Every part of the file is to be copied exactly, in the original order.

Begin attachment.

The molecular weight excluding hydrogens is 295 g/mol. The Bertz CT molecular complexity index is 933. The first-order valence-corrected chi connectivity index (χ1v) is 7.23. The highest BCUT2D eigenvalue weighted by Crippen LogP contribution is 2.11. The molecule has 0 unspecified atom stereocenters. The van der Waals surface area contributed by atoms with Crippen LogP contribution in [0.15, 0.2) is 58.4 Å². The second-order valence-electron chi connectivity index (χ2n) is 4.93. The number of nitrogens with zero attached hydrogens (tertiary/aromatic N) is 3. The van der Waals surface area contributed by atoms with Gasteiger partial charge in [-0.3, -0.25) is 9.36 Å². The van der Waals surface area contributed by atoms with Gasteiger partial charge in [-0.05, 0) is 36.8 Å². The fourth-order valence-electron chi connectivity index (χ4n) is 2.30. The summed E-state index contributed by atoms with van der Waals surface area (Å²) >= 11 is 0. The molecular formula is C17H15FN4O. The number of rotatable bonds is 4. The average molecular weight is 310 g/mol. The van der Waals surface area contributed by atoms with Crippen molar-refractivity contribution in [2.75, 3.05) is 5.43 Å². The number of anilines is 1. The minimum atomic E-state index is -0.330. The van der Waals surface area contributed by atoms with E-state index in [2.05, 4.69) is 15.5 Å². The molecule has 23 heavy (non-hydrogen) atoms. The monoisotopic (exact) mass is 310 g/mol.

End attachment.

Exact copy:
The molecular weight excluding hydrogens is 295 g/mol. The Bertz CT molecular complexity index is 933. The first-order valence-corrected chi connectivity index (χ1v) is 7.23. The highest BCUT2D eigenvalue weighted by Crippen LogP contribution is 2.11. The molecule has 0 unspecified atom stereocenters. The van der Waals surface area contributed by atoms with Crippen LogP contribution in [0.15, 0.2) is 58.4 Å². The second-order valence-electron chi connectivity index (χ2n) is 4.93. The number of nitrogens with zero attached hydrogens (tertiary/aromatic N) is 3. The van der Waals surface area contributed by atoms with Gasteiger partial charge in [-0.3, -0.25) is 9.36 Å². The van der Waals surface area contributed by atoms with Gasteiger partial charge in [-0.05, 0) is 36.8 Å². The fourth-order valence-electron chi connectivity index (χ4n) is 2.30. The summed E-state index contributed by atoms with van der Waals surface area (Å²) >= 11 is 0. The molecular formula is C17H15FN4O. The number of rotatable bonds is 4. The average molecular weight is 310 g/mol. The van der Waals surface area contributed by atoms with Crippen molar-refractivity contribution in [2.75, 3.05) is 5.43 Å². The number of anilines is 1. The minimum atomic E-state index is -0.330. The van der Waals surface area contributed by atoms with E-state index in [2.05, 4.69) is 15.5 Å². The molecule has 23 heavy (non-hydrogen) atoms. The monoisotopic (exact) mass is 310 g/mol.